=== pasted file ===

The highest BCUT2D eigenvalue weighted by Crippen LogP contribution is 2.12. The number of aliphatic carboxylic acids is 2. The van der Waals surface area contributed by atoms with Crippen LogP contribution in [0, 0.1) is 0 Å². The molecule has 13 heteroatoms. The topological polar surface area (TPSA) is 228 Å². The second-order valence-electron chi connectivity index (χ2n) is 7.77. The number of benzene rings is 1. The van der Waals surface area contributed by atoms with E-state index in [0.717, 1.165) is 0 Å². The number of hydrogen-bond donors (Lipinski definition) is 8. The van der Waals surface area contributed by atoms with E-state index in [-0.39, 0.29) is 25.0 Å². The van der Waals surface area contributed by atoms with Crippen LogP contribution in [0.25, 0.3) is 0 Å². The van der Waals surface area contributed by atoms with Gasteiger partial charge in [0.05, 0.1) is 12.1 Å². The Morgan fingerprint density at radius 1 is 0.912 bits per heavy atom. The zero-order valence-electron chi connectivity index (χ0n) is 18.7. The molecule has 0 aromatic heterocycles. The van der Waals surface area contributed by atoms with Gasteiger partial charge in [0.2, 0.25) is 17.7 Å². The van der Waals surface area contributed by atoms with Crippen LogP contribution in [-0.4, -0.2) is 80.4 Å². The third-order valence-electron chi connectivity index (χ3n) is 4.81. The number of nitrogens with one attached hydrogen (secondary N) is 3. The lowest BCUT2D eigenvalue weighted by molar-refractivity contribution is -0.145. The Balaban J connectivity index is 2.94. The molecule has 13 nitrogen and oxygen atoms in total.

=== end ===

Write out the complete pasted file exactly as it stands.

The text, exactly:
The highest BCUT2D eigenvalue weighted by Crippen LogP contribution is 2.12. The number of aliphatic carboxylic acids is 2. The van der Waals surface area contributed by atoms with Crippen LogP contribution in [0, 0.1) is 0 Å². The molecule has 13 heteroatoms. The topological polar surface area (TPSA) is 228 Å². The second-order valence-electron chi connectivity index (χ2n) is 7.77. The number of benzene rings is 1. The van der Waals surface area contributed by atoms with E-state index in [0.717, 1.165) is 0 Å². The number of hydrogen-bond donors (Lipinski definition) is 8. The van der Waals surface area contributed by atoms with E-state index in [-0.39, 0.29) is 25.0 Å². The van der Waals surface area contributed by atoms with Crippen LogP contribution in [0.25, 0.3) is 0 Å². The van der Waals surface area contributed by atoms with Gasteiger partial charge in [0.05, 0.1) is 12.1 Å². The Morgan fingerprint density at radius 1 is 0.912 bits per heavy atom. The zero-order valence-electron chi connectivity index (χ0n) is 18.7. The molecule has 0 aromatic heterocycles. The van der Waals surface area contributed by atoms with Gasteiger partial charge in [0.2, 0.25) is 17.7 Å². The van der Waals surface area contributed by atoms with Crippen LogP contribution in [-0.4, -0.2) is 80.4 Å². The third-order valence-electron chi connectivity index (χ3n) is 4.81. The number of nitrogens with one attached hydrogen (secondary N) is 3. The lowest BCUT2D eigenvalue weighted by molar-refractivity contribution is -0.145. The Balaban J connectivity index is 2.94. The molecule has 13 nitrogen and oxygen atoms in total.